, Volume 11, Issue 10, pp 2251-2264,
Open Access This content is freely available online to anyone, anywhere at any time.
Date: 25 Dec 2008

Evolution of enhanced reproduction in the hybrid-derived invasive, California wild radish (Raphanus sativus)

Abstract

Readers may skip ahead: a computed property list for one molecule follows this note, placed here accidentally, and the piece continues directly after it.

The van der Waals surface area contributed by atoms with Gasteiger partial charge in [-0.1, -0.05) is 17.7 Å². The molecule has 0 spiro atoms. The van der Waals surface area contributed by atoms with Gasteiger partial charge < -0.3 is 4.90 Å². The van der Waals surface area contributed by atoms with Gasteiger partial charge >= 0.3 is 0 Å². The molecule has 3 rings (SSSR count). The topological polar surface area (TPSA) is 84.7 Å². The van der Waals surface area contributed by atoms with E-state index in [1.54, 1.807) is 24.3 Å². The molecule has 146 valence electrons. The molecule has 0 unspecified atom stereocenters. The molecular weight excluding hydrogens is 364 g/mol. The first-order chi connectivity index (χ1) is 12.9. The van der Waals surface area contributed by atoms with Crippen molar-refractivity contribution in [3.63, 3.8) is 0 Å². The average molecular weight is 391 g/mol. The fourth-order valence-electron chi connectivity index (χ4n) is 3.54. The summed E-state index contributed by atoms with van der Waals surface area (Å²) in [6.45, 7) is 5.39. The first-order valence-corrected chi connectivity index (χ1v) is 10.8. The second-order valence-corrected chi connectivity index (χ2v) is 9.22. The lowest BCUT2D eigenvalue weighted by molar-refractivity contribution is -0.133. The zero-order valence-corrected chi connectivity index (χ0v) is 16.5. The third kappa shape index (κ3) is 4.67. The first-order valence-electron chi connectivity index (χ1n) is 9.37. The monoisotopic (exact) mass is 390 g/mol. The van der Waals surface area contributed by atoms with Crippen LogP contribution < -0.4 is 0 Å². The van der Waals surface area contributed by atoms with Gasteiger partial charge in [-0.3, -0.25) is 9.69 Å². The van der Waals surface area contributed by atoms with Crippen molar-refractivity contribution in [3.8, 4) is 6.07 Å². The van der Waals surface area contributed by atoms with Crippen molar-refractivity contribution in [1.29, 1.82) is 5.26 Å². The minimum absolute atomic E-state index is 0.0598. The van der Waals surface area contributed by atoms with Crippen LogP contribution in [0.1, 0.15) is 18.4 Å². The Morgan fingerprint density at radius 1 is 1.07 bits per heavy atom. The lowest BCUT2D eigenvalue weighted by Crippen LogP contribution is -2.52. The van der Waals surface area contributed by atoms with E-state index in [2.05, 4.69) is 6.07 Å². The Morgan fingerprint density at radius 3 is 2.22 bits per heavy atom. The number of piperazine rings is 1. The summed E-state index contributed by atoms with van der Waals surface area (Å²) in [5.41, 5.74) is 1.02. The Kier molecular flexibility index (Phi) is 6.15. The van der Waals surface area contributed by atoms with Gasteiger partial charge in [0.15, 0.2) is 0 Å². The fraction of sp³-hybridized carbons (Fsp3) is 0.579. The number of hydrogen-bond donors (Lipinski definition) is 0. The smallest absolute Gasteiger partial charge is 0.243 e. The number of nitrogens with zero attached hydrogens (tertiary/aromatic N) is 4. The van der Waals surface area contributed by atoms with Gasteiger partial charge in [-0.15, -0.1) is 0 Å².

Evolution is receiving increased attention as a potentially important factor in invasions. For example, hybridization may have stimulated the evolution of invasiveness in several well-known plant pests. However, the mechanism for success of such hybrid-derived lineages remains unknown in the majority of the cases studied. Here we ask whether increased reproductive success (in terms of maternal fitness) has evolved in an invasive lineage with confirmed hybrid ancestry. We compare the relative fitness of the non-native, hybrid-derived California wild radish (Raphanus sativus) to that of its two progenitor species in field experiments at different sites and in different years. We found that California wild radish has high survivorship and produces more fruits per plant and more seeds per plant than either of its progenitors in several environments. Furthermore, populations of California wild radish display a strong genotype-by-environment interaction, indicating that maintenance of genetic and phenotypic diversity between populations may be responsible for the weed’s ability to invade a wide breadth of California habitats. Our results suggest that hybridization may contribute the evolution of enhanced invasiveness and, also, that by limiting the introduction and subsequent hybridization of congeners, we may be able to prevent the evolution of new invasive lineages.